TRANSNATIONAL TEACHING AT UOW - CONNECT: LEARNING AND TEACHING

 
TRANSNATIONAL TEACHING AT UOW - CONNECT: LEARNING AND TEACHING
TRANSNATIONAL
           TEACHING AT UOW
               Anne Melano, Maureen Bell and Ruth Walker

CONNECT:
LEARNING AND
TEACHING
                         ACADEMIC SERVICES DIVISION
ACKNOWLEDGEMENTS
This booklet draws on rich experiences of University
of Wollongong (UOW) staff who have taught,
administered and/or coordinated subjects and
courses across international teaching sites. We thank
and acknowledge their generosity in sharing their
valuable insights and expertise:
UOW Executive – Rob Castle, Joe Chicharo
Faculty of Arts – Chris Barker, Guy Davidson, Philip
Kitley, Mark McLelland, David Marshall, Brian Yecies
Faculty of Commerce – Peter McLean, Gary Noble,
Karin Wells
Faculty of Education – Peter Kell
Faculty of Health & Behavioural Sciences – Angela
Brown, Janette Curtis, Bill Janes, Joanne Joyce-
McCoach, Moira Williamson
Faculty of Informatics – Gene Awyzio, Penney
McFarlane, Katina Michael, Anji Phillips, Ian Piper,
Willy Susilo
Faculty of Law – Mark Loves, Judith Marychurch
Transnational Education & Alliances Unit – Bill
Damachis, Amanda Warren
Faculty International Support Unit – Robyn Phillips
Learning Development – Meeta Chatterjee, Kim
Draisma, Bronwyn James, Paul Moore, Alisa Percy
CEDIR – Ric Caladine, Gerry Lefoe

Published by the Centre for Educational Development,
Innovation and Recognition 2012

University of Wollongong
Northfields Avenue
Wollongong NSW 2522
Australia

2                                                       University of Wollongong
CONTENTS

BACKGROUND                                               DURING THE TEACHING SESSION

How to use this booklet                             4    How does culture affect classroom interaction?     29

Introduction                                         5   How does culture affect student engagement with
                                                         assessment?                                     32
Modes of transnational teaching                     6
                                                         What sort of feedback should I give to students?   35
The qualities of effective transnational teachers    8
                                                         How explicit should I make the assessment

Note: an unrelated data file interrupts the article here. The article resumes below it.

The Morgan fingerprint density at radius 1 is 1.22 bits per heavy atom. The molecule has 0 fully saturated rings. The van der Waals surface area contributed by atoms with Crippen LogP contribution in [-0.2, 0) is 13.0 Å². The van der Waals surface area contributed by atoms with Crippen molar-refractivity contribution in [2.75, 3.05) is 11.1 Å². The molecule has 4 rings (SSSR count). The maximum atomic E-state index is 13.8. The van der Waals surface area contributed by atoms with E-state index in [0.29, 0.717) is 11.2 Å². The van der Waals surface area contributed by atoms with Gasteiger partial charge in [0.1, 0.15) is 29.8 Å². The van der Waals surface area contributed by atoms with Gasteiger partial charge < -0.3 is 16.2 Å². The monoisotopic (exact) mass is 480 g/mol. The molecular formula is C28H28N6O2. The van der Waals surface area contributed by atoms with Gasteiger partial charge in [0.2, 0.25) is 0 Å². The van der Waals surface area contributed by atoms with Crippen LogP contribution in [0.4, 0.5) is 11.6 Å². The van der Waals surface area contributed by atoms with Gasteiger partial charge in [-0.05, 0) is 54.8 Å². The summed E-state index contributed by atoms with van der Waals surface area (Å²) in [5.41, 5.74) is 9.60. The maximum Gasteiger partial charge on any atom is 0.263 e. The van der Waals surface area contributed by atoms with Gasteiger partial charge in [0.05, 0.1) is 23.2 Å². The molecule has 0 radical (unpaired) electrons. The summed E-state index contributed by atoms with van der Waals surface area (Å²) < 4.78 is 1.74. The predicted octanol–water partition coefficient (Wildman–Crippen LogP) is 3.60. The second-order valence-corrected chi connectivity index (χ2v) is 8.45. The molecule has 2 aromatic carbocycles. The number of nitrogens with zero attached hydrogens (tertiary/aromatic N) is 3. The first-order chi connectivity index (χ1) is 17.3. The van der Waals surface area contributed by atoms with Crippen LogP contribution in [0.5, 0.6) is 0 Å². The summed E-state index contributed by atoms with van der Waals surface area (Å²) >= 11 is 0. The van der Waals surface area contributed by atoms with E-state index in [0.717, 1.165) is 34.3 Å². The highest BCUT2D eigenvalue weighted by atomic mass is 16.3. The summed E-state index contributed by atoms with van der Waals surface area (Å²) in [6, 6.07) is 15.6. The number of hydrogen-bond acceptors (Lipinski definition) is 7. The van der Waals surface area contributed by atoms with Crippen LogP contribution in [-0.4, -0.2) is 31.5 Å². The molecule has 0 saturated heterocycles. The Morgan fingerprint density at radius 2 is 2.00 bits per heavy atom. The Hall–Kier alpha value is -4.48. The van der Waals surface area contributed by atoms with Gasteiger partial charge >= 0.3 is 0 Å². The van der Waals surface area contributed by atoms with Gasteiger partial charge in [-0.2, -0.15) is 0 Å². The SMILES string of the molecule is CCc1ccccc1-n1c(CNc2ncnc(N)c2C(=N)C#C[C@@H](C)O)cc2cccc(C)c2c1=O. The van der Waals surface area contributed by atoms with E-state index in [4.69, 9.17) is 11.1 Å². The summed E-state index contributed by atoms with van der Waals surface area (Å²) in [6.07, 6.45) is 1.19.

Staff support services                              10   criteria?                                          38

Student support services                            11   How can I help my students avoid plagiarism?       40

                                                         Preparing and inducting tutors and co-teachers     43
PREPARING FOR TRANSNATIONAL TEACHING
                                                         Communicating with tutors and co-teachers          45
What are my students’ academic skills?              12
                                                         Communicating with students                        47
How does culture affect subject materials?          15
                                                         What about student support?                        48
How does language affect learning?                  18
                                                         Learning and teaching using technology             49
Integrating academic skills – a few ideas           21
                                                         Connecting and networking                          51
Preparing for intensive transnational teaching      24
                                                         UOW Learning-Teaching-Research Nexus               54
Carrying out quality assurance                      27
                                                         Approaches to evaluation                           55

                                                         Discussing and sharing experiences                 56

                                                         BIBLIOGRAPHY                                       58

Transnational Teaching at UOW                                                                                3
BACKGROUND

HOW TO USE THIS BOOKLET
This booklet is intended primarily for:
    ●● University of Wollongong (UOW) academics
       who are involved in transnational teaching for
       the first time
    ●● new transnational subject coordinators
       employed by partner institutions to deliver
       UOW programs.
The booklet does not cover UOW policies, guidelines
or procedures. These can be found on the UOW web
site. Rather, it offers a perspective on the preparation
needed, as well as tips and suggestions for how to
coordinate effective teaching and learning during the
transnational experience.
The booklet will also be of interest to course
coordinators, co-teachers/tutors and others with
a management or support role in transnational
teaching.
Much of this advice has been drawn from interviews
with UOW subject and course coordinators and
co-teachers, located both in Australia and at
transnational locations, as well as the literature on
transnational teaching. The perspectives of students
from a transnational course have also been included.
Co-teachers will be interested in much of the material
in this booklet, particularly the sections on classroom
engagement and assessment. ‘Co-teachers’ is an
inclusive term covering all tutors, casual teachers and
adjuncts – that is, all those teaching in the subject other
than the subject coordinator/lecturer.
In this booklet ‘peers’ refers to all academics, including    “I prefer the term
subject coordinators and lecturers, whether located at        ‘transnational’ to ‘offshore’,